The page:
SH: Yeah, it isn’t. But we sort of strategically did it that way because I felt that’s how I work best. If I’m sent a track and it’s really busy or there’s a lot going on, that sort of gets in my head and I can’t really sing or create the melodies I would otherwise. And he also works that way where he starts with an a cappella – like the Destiny’s Child remix – where he took the vocals of the track and built around that. We just kind of figured out over a couple emails that that was the best way to approach it.
LAC: So I understand that you work in a hospital emergency room. Did that impact the writing process of your music in any way?
SH: People ask me that a lot and I don’t know if I can say that it impacted me directly. I think that maybe down the road I can look back and say something like, ‘Oh, that time in my life was totally sculpted by the things I saw at work,’ but I think it’s really too immediate right now to say that. I can’t quite connect the dots yet. I mean, I do see a lot of people at work – a variety of personalities and experiences in general. Most people go through their day seeing a certain spectrum of behavior and I feel like I see a much larger spectrum of behavior so that probably in some way effects how I approach the personalities I saw.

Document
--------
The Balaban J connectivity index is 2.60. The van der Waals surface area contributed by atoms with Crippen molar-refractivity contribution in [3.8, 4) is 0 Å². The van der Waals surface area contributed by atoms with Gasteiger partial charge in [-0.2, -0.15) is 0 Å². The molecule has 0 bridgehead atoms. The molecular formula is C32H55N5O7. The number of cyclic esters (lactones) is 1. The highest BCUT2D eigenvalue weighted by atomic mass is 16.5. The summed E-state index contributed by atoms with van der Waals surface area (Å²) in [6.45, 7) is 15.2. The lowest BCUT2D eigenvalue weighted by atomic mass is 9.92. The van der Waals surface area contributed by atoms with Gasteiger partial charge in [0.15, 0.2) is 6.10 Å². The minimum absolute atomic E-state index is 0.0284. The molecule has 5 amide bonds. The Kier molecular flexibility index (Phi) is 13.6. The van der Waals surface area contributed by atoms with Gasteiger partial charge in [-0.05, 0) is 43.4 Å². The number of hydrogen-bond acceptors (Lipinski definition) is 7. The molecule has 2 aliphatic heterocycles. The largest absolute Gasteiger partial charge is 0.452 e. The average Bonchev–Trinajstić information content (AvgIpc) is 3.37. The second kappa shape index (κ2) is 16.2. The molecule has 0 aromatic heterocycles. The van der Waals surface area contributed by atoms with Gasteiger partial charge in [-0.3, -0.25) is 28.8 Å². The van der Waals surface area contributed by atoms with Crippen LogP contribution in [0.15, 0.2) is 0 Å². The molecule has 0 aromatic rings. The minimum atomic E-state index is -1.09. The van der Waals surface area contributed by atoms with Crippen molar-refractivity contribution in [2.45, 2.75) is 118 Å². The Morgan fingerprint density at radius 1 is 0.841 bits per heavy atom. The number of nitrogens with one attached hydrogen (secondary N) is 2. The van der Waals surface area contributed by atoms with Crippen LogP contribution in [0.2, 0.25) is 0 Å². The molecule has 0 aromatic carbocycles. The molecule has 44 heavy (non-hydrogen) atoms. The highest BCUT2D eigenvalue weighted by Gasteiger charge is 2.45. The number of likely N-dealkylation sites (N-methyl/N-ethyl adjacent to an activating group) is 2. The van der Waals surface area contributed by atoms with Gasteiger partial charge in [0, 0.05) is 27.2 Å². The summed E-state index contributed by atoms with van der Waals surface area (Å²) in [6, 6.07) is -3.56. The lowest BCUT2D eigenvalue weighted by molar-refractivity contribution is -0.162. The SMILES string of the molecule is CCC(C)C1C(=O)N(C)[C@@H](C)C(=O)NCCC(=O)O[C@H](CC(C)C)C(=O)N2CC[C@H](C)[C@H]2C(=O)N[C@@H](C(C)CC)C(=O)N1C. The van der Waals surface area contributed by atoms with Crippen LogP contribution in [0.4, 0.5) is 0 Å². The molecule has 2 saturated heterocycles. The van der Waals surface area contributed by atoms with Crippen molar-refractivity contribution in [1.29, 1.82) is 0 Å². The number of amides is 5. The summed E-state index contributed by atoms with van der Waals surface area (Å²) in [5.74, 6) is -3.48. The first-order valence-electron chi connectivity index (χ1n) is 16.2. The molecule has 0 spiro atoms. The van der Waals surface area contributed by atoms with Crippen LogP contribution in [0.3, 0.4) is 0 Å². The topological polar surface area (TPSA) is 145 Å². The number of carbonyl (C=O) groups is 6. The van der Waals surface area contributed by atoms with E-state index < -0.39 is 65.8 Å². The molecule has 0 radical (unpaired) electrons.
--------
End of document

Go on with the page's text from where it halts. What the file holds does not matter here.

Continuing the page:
LAC: I think the idea is that working in a hospital, you see people on the edge of their emotions, and in turn, whether by coincidence or not, translated into Timeshare, which is noted for its high-emotion.
SH: Well yeah, the idea makes sense because working in the hospital you see people that are feeling intense emotion, much more than you or I. It’s still hard [to make the connection] though, because when I come home from work, I tend to shut that part of my life off because I have to. It’s the only way to do that kind of work, is to leave it at work. It’s hard for me to think that ‘Oh, work is affecting me,’ in an immediate sense, because it isn’t really.
LAC: Given that, what did influence the EP?
SH: I guess it was just a lot of social experiences. In the last two years, there have been new friendships made, changes in relationships, transitioning from this point where I was sort of working all the time and spending time alone into this world where I have a lot intense relationships with people and being able to navigate that world. I guess that was that.